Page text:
Last month, my family celebrated Canadian Thanksgiving, which falls on the first Monday of October, almost two months before the American holiday. We indulged in a delicious meal of stuffed turkey, cranberry chutney, mashed potatoes, broccoli casserole, and green beans. As delectable as all that was, in our family, the favorite part of Thanksgiving dinner is the pumpkin pie we make for dessert.
When I was a young housewife, I used the recipe that was printed on the label of the can of pumpkin puree. It was tasty enough. One year, however, my sister found a recipe that produced, by far, the best pumpkin pie we’d ever eaten. It was spicy, rich and creamy, yet light enough to not overwhelm after a heavy meal. Its creaminess is due to a secret ingredient.
My daughter, who married last year, has made the pie frequently for various potlucks and dinners, always receiving rave reviews about its creaminess. It was not until we were baking it together last week that we realized a mix-up in her reading of the recipe resulted in an even better pumpkin pie. The confusion was about the amount of the secret ingredient.
“Why did you cut the cream cheese slab in half?” she asked as we were prepping our ingredients.
“Because we only need four ounces, not eight.”
Perplexed, she checked the cream cheese wrapper, then the recipe. Mild surprise reflected in her eyes, then she smiled.
“No wonder my pumpkin pie is so extra creamy.”
Among all that I am thankful for (and there’s a lot!), is the fact that my daughter misread a recipe.
Creamy Pumpkin Pie
1½ cups flour
¼ tsp salt
½ cup cold butter, cubed
1 egg yolk
1 tsp lemon juice or vinegar
1 can pumpkin puree (14 oz) not pumpkin-pie filling
1 cup packed brown sugar
1 pkg. cream cheese, softened (8 oz)
½ cup whipping cream
1 Tbsp all-purpose flour
1 tsp each cinnamon and vanilla
½ tsp each ground ginger, nutmeg and salt
Sugar to taste
In bowl, mix flour with salt. Using pastry blender, cut in butter until mixture is in fine crumbs with a few larger pieces. In liquid measure, beat egg yolk with lemon juice, mix in enough ice water to make ⅓ cup. Drizzle over dry ingredients, stirring briskly with fork to form ragged dough. Press into disc. Wrap in plastic wrap and refrigerate for at least 30 minutes.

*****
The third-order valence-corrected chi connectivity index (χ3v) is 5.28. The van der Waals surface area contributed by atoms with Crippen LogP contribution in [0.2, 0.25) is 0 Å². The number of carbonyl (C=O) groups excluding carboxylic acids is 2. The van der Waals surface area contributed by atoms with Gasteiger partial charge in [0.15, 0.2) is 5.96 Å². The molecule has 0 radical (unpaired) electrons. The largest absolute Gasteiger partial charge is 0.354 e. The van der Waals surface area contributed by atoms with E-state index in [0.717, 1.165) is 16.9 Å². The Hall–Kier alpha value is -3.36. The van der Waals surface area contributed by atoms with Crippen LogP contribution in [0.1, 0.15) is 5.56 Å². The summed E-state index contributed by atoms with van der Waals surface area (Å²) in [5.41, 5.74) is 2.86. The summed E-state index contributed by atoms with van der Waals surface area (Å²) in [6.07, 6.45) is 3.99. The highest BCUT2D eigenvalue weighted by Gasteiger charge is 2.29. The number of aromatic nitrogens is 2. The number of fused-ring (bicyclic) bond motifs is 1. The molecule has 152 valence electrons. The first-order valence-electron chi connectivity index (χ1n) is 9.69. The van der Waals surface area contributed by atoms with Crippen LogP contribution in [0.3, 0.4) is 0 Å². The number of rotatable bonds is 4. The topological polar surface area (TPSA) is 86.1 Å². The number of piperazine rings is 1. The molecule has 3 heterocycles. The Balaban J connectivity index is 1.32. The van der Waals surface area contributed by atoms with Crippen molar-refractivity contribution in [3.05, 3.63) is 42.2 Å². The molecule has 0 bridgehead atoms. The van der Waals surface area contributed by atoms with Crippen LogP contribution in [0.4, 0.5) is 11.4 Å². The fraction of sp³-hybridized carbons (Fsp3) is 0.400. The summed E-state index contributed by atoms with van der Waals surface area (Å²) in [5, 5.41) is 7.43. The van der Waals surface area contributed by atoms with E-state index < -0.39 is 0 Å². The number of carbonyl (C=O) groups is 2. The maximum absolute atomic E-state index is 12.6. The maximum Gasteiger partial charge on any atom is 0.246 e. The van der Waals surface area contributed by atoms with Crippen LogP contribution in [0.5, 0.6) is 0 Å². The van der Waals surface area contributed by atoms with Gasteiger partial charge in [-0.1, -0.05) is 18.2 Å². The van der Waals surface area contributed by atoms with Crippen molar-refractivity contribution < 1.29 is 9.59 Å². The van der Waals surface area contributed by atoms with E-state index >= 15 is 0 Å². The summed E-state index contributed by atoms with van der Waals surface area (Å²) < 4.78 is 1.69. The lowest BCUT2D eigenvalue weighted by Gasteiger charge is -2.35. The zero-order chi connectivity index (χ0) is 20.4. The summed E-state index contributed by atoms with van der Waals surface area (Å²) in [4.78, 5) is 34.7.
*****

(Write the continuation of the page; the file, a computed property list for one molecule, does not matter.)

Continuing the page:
On lightly floured surface, roll out pastry to ⅛-inch thickness. Fit into 9-inch pie plate. Trim edge to leave ¾-inch overhang. Fold overhang under and flute edge. Prick with a fork.
Line the pastry shell with foil; fill evenly with pie weights or dried beans. Bake in bottom third of 375 F oven for 15 minutes; remove weights and foil. Bake for 10 to 12 minutes longer or until pastry just starts to turn golden.
Meanwhile in food processor or blender, puree together pumpkin, sugar, cream cheese, whipping cream, eggs, flour, cinnamon, vanilla, ginger, nutmeg and salt. Pour into pie shell; bake in bottom third of 350 F oven for 1 hour or until set around edge and slightly jiggly in center. Let cool on rack.
(Make-ahead: Cover and refrigerate for up to 8 hours)
Whip cream with sugar to taste. Pipe or spoon on top of pie before serving.==========================
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Lucy Arlington is an avid reader, cook, and gardener. If she had her way, she'd divide her time between preparing delectables in her kitchen, traveling the globe on her scooter, and sitting in a comfortable chair with a cup of coffee and a paperback until her legs cramped. Lucy is devoted to her husband and children - especially when they ply her with chocolate and gift cards to bookstores. Lucy’s first cozy mystery, set in a North Carolina literary agency called A Novel Idea, will debut late 2011.